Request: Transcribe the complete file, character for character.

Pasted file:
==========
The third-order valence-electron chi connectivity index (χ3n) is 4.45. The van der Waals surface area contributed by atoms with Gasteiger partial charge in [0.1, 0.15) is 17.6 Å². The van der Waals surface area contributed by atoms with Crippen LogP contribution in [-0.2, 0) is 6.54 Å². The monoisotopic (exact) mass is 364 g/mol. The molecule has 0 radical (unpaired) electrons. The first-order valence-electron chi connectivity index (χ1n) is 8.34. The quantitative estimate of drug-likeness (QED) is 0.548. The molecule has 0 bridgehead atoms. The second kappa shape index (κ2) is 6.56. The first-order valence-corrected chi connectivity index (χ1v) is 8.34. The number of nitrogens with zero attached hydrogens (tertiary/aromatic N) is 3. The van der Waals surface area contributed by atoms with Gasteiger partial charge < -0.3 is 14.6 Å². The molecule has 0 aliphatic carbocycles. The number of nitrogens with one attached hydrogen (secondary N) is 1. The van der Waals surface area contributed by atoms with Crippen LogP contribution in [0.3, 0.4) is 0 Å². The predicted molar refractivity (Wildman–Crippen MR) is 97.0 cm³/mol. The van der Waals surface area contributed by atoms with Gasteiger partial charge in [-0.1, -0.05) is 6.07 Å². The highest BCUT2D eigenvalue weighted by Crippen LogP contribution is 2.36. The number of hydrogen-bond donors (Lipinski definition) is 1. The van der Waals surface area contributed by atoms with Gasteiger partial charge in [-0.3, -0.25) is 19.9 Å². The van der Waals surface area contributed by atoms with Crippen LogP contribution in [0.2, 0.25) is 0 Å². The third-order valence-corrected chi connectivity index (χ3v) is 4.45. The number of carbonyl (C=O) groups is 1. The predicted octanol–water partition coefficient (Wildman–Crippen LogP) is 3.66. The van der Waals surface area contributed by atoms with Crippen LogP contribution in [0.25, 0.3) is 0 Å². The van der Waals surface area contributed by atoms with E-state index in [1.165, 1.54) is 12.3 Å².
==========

The third-order valence-electron chi connectivity index (χ3n) is 4.45. The van der Waals surface area contributed by atoms with Gasteiger partial charge in [0.1, 0.15) is 17.6 Å². The van der Waals surface area contributed by atoms with Crippen LogP contribution in [-0.2, 0) is 6.54 Å². The monoisotopic (exact) mass is 364 g/mol. The molecule has 0 radical (unpaired) electrons. The first-order valence-electron chi connectivity index (χ1n) is 8.34. The quantitative estimate of drug-likeness (QED) is 0.548. The molecule has 0 bridgehead atoms. The second kappa shape index (κ2) is 6.56. The first-order valence-corrected chi connectivity index (χ1v) is 8.34. The number of nitrogens with zero attached hydrogens (tertiary/aromatic N) is 3. The van der Waals surface area contributed by atoms with Gasteiger partial charge < -0.3 is 14.6 Å². The molecule has 0 aliphatic carbocycles. The number of nitrogens with one attached hydrogen (secondary N) is 1. The van der Waals surface area contributed by atoms with Crippen LogP contribution in [0.3, 0.4) is 0 Å². The predicted molar refractivity (Wildman–Crippen MR) is 97.0 cm³/mol. The van der Waals surface area contributed by atoms with Gasteiger partial charge in [-0.1, -0.05) is 6.07 Å². The highest BCUT2D eigenvalue weighted by Crippen LogP contribution is 2.36. The number of hydrogen-bond donors (Lipinski definition) is 1. The van der Waals surface area contributed by atoms with Gasteiger partial charge in [-0.3, -0.25) is 19.9 Å². The van der Waals surface area contributed by atoms with Crippen LogP contribution in [0.2, 0.25) is 0 Å². The third-order valence-corrected chi connectivity index (χ3v) is 4.45. The number of carbonyl (C=O) groups is 1. The predicted octanol–water partition coefficient (Wildman–Crippen LogP) is 3.66. The van der Waals surface area contributed by atoms with Crippen LogP contribution in [0.25, 0.3) is 0 Å². The van der Waals surface area contributed by atoms with E-state index in [1.165, 1.54) is 12.3 Å².